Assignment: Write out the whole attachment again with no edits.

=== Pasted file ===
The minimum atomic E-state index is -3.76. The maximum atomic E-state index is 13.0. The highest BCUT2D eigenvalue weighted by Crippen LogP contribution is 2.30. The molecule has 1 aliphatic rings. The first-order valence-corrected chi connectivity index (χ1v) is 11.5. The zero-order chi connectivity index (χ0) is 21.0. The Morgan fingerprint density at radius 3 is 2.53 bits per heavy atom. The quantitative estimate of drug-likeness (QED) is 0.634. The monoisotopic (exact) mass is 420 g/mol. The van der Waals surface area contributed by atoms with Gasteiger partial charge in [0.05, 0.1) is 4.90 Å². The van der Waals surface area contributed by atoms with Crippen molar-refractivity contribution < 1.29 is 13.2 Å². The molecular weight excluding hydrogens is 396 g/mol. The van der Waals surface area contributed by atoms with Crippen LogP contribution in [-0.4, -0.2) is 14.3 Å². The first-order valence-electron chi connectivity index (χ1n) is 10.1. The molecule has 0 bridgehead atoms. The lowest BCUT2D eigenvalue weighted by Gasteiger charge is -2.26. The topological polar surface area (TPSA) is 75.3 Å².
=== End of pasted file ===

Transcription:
The minimum atomic E-state index is -3.76. The maximum atomic E-state index is 13.0. The highest BCUT2D eigenvalue weighted by Crippen LogP contribution is 2.30. The molecule has 1 aliphatic rings. The first-order valence-corrected chi connectivity index (χ1v) is 11.5. The zero-order chi connectivity index (χ0) is 21.0. The Morgan fingerprint density at radius 3 is 2.53 bits per heavy atom. The quantitative estimate of drug-likeness (QED) is 0.634. The monoisotopic (exact) mass is 420 g/mol. The van der Waals surface area contributed by atoms with Gasteiger partial charge in [0.05, 0.1) is 4.90 Å². The van der Waals surface area contributed by atoms with Crippen molar-refractivity contribution < 1.29 is 13.2 Å². The molecular weight excluding hydrogens is 396 g/mol. The van der Waals surface area contributed by atoms with Crippen LogP contribution in [-0.4, -0.2) is 14.3 Å². The first-order valence-electron chi connectivity index (χ1n) is 10.1. The molecule has 0 bridgehead atoms. The lowest BCUT2D eigenvalue weighted by Gasteiger charge is -2.26. The topological polar surface area (TPSA) is 75.3 Å².